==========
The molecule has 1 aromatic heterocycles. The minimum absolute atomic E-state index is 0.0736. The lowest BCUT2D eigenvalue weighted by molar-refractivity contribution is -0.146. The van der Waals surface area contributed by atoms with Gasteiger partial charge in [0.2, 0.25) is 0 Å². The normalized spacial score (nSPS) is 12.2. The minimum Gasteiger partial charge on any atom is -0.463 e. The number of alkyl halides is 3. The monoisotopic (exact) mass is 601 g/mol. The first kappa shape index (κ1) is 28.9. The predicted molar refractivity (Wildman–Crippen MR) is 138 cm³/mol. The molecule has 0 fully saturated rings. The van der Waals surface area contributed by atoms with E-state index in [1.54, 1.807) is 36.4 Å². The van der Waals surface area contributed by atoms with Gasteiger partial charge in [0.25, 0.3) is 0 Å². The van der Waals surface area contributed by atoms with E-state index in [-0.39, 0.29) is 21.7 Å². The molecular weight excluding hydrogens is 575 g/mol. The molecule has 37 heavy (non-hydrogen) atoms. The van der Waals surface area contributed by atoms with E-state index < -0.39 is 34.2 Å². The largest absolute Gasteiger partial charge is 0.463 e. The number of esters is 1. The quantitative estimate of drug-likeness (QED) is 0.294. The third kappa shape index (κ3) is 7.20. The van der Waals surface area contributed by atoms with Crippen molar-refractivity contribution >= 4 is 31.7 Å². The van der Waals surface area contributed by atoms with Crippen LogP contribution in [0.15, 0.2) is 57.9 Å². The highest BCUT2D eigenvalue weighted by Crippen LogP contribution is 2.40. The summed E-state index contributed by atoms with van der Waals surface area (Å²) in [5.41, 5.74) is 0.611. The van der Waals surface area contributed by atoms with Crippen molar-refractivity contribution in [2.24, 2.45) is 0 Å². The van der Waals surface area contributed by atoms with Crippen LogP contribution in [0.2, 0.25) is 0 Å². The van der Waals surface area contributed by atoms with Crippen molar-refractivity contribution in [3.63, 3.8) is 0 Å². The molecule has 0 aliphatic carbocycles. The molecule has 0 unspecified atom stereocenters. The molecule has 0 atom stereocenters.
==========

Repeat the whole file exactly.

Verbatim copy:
The molecule has 1 aromatic heterocycles. The minimum absolute atomic E-state index is 0.0736. The lowest BCUT2D eigenvalue weighted by molar-refractivity contribution is -0.146. The van der Waals surface area contributed by atoms with Gasteiger partial charge in [0.2, 0.25) is 0 Å². The normalized spacial score (nSPS) is 12.2. The minimum Gasteiger partial charge on any atom is -0.463 e. The number of alkyl halides is 3. The monoisotopic (exact) mass is 601 g/mol. The first kappa shape index (κ1) is 28.9. The predicted molar refractivity (Wildman–Crippen MR) is 138 cm³/mol. The molecule has 0 fully saturated rings. The van der Waals surface area contributed by atoms with E-state index in [1.54, 1.807) is 36.4 Å². The van der Waals surface area contributed by atoms with Gasteiger partial charge in [0.25, 0.3) is 0 Å². The van der Waals surface area contributed by atoms with E-state index in [-0.39, 0.29) is 21.7 Å². The molecular weight excluding hydrogens is 575 g/mol. The molecule has 37 heavy (non-hydrogen) atoms. The van der Waals surface area contributed by atoms with E-state index < -0.39 is 34.2 Å². The largest absolute Gasteiger partial charge is 0.463 e. The number of esters is 1. The quantitative estimate of drug-likeness (QED) is 0.294. The third kappa shape index (κ3) is 7.20. The van der Waals surface area contributed by atoms with Crippen molar-refractivity contribution >= 4 is 31.7 Å². The van der Waals surface area contributed by atoms with Crippen LogP contribution in [0.15, 0.2) is 57.9 Å². The highest BCUT2D eigenvalue weighted by Crippen LogP contribution is 2.40. The summed E-state index contributed by atoms with van der Waals surface area (Å²) in [5.41, 5.74) is 0.611. The van der Waals surface area contributed by atoms with Crippen molar-refractivity contribution in [2.24, 2.45) is 0 Å². The van der Waals surface area contributed by atoms with Crippen LogP contribution in [0.2, 0.25) is 0 Å². The van der Waals surface area contributed by atoms with Crippen molar-refractivity contribution in [3.63, 3.8) is 0 Å². The molecule has 0 aliphatic carbocycles. The molecule has 0 unspecified atom stereocenters. The molecule has 0 atom stereocenters.